Most men feel this as a hard lump in the testicle, usually painless. If you feel a lump in the testicle or a dull ache or heavy sensation in the lower abdomen, perianal area or scrotum then you should seek attention from your doctor.
Detection of early-stage or late-stage cancer starts with a detailed history and physical examination.
The manifestations of advanced-stage testicular cancer include neck mass, cough, dyspnea, anorexia, nausea, vomiting, lumbar back pain, bone pain, central or peripheral nervous system symptoms and unilateral or bilateral lower extremity swelling.
A bimanual examination of the scrotal contents, starting with normal and contralateral testis, to appreciate the relative size and consistency of normal testes as a baseline for comparison.
Physical examination should also include palpation of the abdomen for evidence of nodal disease or visceral involvement. Routine assessment of the supraclavicular lymph node may reveal adenopathy in men with advanced disease. Examination of the chest may disclose gynecomastia or suspicion of thoracic involvement.
The diagnostic evaluation of men with suspected testicular cancer includes scrotal ultrasound followed by radiographic testing and measurement of serum tumor markers. Testicular biopsy is not performed as a part of the evaluation due to concern that it may result in tumor seeding into the scrotal sac or metastatic spread of the tumor into the inguinal nodes.
If you find a testicular tumor, you will likely undergo a procedure called radical inguinal orchiectomy for the removal of the testicle with the tumor. This will allow for histologic evaluation of the primary tumor and provide local control. The evaluation of the tumor will help to determine the type of testicular cancer to help plan the most effective treatment.
Cancer used to almost be a death sentence, but it seems that it has changed today. What are the odds of surviving testicular cancer today?
Testicular cancer has become one of the most curable solid neoplasms. The 5-year survival rate is nearly 95%.
Can you share some of the new cutting-edge treatments for cancer that have recently emerged? What new cancer treatment innovations are you most excited to see come to fruition in the near future?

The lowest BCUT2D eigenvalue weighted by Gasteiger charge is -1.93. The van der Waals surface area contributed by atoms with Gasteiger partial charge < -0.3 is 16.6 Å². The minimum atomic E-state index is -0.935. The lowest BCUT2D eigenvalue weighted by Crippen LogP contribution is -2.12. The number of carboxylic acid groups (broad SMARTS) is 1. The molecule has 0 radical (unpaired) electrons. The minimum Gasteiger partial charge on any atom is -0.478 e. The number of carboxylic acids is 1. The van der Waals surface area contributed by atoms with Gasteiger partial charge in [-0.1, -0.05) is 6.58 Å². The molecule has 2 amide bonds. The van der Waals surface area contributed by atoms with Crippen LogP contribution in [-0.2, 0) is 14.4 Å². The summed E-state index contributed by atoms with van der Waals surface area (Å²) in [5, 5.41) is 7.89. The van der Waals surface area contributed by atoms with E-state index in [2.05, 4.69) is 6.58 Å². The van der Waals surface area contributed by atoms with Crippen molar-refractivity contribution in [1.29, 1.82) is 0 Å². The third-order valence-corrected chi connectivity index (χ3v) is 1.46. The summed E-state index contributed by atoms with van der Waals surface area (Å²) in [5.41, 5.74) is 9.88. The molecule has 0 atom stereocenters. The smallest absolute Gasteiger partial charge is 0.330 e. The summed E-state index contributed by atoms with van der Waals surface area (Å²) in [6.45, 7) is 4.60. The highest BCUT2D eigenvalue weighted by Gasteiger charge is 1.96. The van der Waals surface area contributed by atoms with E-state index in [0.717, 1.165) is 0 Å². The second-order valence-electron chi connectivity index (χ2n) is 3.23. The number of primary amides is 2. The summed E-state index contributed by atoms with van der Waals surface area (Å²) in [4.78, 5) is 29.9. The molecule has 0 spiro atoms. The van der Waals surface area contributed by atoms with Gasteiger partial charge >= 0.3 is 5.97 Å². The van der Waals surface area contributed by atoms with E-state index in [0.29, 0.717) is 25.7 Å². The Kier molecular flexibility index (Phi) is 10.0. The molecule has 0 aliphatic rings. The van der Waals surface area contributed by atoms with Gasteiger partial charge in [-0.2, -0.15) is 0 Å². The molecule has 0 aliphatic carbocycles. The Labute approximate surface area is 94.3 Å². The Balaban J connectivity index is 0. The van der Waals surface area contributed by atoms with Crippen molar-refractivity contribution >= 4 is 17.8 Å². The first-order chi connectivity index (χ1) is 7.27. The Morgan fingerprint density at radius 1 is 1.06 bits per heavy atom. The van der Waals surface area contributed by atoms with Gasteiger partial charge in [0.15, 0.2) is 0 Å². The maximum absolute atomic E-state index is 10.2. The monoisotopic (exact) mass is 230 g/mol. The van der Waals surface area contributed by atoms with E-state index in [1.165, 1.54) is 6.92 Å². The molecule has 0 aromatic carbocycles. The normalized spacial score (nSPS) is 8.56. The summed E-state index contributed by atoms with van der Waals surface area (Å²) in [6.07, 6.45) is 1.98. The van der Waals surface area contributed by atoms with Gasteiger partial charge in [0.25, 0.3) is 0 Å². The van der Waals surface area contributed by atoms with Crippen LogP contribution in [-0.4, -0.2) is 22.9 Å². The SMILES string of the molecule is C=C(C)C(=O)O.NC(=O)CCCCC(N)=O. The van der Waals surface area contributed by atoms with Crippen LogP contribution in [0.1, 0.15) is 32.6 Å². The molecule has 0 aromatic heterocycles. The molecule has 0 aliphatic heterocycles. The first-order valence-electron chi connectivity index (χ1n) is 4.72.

Comprehensive molecular profiling can analyze the genomic biomarkers and reveal the personalized molecular profile to select the most appropriate cancer therapy including targeted treatments, appropriate chemotherapy, and immunotherapy.
Immunotherapy has changed the outcome of cancer treatment significantly in recent years. Immunotherapy strengthens the body’s defense against cancer which provides a greater chance of achieving treatment success. Advance immunotherapy treatment options, with targeted immunotherapy invoking a multidimensional attack on cancer cells and elimination of cancer resistance is the future of oncology therapy.
Healing usually takes place between doctor visits. What have you found to be most beneficial to assist a patient to heal?
Many factors can assist in healing cancer patients. The most beneficial factor is to build up a patient’s motivation. Motivation can be built by becoming educated about the disease, being involved in shared decision making, building trust in physicians and treatment, drawing inspiration from other patients’ experiences and of course, empathy from physicians, staff, etc.
From your experience, what are a few of the best ways to support a loved one, friend, or colleague who is impacted by cancer?